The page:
Japan is aiming to collect solar power in space and zap it down to Earth using laser beams or microwaves. The government has picked companies and researchers to turn the multi-billion pound dream of unlimited clean energy into reality by 2030.

Japan has few energy resources of its own and is heavily reliant on oil imports. The predicament has forced the country to become a leader in solar and other renewable energies. This year it set ambitious greenhouse gas reduction targets, but its boldest plan to date is the Space Solar Power System.

It involves an array of photovoltaic dishes, reaching across several square miles, that hover in geostationary orbit outside the Earth's atmosphere.

"Since solar power is a clean and inexhaustible energy source, we believe that this system will be able to help solve the problems of energy shortage and global warming," Mitsubishi Heavy Industries, one of the project participants, said. "The sun's rays abound in space."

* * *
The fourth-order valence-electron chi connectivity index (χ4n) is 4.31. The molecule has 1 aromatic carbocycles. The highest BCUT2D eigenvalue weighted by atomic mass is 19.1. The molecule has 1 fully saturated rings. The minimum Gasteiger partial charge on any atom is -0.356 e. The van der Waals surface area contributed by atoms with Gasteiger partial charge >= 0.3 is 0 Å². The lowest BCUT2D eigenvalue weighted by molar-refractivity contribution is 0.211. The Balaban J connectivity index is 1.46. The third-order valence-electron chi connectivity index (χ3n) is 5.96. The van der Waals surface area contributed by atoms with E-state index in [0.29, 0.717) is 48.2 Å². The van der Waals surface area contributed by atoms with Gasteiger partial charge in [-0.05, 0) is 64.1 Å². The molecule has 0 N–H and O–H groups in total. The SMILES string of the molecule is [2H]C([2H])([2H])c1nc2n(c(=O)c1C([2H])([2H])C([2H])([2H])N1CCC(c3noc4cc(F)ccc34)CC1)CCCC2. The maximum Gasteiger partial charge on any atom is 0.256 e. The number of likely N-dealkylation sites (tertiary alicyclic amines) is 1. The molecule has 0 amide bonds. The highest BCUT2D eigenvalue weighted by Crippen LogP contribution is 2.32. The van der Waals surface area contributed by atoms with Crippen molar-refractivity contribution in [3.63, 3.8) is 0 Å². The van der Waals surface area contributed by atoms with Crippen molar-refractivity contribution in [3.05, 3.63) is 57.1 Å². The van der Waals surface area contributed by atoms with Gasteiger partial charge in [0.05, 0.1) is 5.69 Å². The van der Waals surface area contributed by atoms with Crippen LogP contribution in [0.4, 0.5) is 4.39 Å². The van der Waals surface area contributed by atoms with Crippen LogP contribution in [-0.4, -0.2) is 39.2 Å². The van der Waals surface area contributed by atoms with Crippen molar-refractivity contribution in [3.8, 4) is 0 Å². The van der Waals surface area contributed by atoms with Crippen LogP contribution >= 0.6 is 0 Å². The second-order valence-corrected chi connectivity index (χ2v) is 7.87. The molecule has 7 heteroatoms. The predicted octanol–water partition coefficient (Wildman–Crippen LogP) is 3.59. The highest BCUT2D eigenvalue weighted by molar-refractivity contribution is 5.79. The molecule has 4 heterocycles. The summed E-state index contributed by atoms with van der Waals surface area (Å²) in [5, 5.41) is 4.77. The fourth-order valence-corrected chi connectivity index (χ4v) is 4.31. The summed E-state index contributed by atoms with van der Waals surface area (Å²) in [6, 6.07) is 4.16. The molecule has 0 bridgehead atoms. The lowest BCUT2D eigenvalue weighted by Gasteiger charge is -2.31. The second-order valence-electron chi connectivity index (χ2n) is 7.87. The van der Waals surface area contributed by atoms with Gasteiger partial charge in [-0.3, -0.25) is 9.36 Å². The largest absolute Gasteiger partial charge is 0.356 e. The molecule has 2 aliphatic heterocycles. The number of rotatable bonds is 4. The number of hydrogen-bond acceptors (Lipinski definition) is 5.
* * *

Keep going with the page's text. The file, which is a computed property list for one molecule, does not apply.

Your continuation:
The solar cells would capture the sun's energy, which is at least five times stronger in space than on Earth, and beam it down to the ground through clusters of lasers or microwaves. These would be collected by huge parabolic antennae, likely to be located in restricted areas at sea or on dam reservoirs, Japan Aerospace Exploration Agency (Jaxa) said.

The researchers are trying for a 1-gigawatt system, equivalent to a medium-sized atomic power plant. It would produce electricity at 8 yen (about 9 cents) per kilowatt-hour - six times cheaper than its current cost in Japan.

Jaxa said the technology would be safe but conceded it might have to dispel fears of laser beams from above roasting birds or slicing up aircraft in mid-air. The government-selected consortium, called the Institute for Unmanned Space Experiment Free Flyer, includes Mitsubishi Electric, NEC, Fujitsu and Sharp.

Jeremy A. Kaplan is Science and Technology editor at FoxNews.com, where he heads up coverage of gadgets, the online world, space travel, nature, the environment, and more. Prior to joining Fox, he was executive editor of PC Magazine, co-host of the Fastest Geek competition, and a founding editor of GoodCleanTech.